1. There seems to be an implicit assumption among the people who
prefer OPS over RBI's, namely that no player hits particularly better
(nor worse) with runners on base. Now, I've seen the evidence that
clutch hitting is a mirage, and I find it moderately convincing. But
the assumption that everyone hits the same with runners on or not
strikes me as a much stronger one. One thing that would show up in
RBI's but not in SLG is the ability to hit with runners on base.
2. The claim that RBI's need to be pro-rated is fair, but it's also
(I think) vulnerable to overstatement. There is a place in baseball
both for absolute stats for performance over a season (like 61 homers,
100 steals, 200 hits or 40 saves, to name a few) and for pro-rated
stats (average, OBP, SLG, etc). It seems that the argument against
raw RBI totals applies equally well against any other stat that counts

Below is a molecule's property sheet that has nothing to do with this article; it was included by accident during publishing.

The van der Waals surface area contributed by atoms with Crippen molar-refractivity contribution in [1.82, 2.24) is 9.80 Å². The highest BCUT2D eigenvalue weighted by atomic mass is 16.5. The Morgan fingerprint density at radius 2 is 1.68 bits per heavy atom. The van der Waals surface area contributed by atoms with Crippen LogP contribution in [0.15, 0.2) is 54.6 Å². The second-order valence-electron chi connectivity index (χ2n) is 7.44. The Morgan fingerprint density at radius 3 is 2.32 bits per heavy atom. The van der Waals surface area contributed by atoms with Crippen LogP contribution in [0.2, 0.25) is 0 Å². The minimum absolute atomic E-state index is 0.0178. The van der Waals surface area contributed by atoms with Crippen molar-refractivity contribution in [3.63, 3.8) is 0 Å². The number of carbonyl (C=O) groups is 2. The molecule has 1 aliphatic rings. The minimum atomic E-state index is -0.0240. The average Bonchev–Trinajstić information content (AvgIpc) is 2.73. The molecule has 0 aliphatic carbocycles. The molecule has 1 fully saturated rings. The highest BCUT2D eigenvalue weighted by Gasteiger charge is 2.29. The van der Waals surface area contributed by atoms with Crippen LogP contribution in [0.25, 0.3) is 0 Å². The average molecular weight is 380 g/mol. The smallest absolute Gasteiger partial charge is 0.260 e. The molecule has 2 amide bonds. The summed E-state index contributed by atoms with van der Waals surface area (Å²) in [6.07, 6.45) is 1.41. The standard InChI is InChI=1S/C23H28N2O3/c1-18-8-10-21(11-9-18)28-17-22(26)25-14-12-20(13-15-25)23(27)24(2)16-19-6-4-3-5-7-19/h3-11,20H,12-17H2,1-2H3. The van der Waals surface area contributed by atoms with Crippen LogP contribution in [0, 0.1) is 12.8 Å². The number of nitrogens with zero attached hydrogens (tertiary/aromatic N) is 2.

successes of some sort over an entire season. But some of baseball's
most hallowed records are of this form (e.g. 61 homers). I don't
object to RBI's pro-rated by outs consumed or opportunities, but I
also fail to see why counting RBI's over a season is any worse than
counting hits, or doubles, or times reached base, or anything else.
Do the people who object to raw RBI counts object equally strongly to
all other absolute stats? Is there a place in the Brave New World of
baseball statistics [ :-) ] for Maris's record??
Ramin Zabih Computer Science Department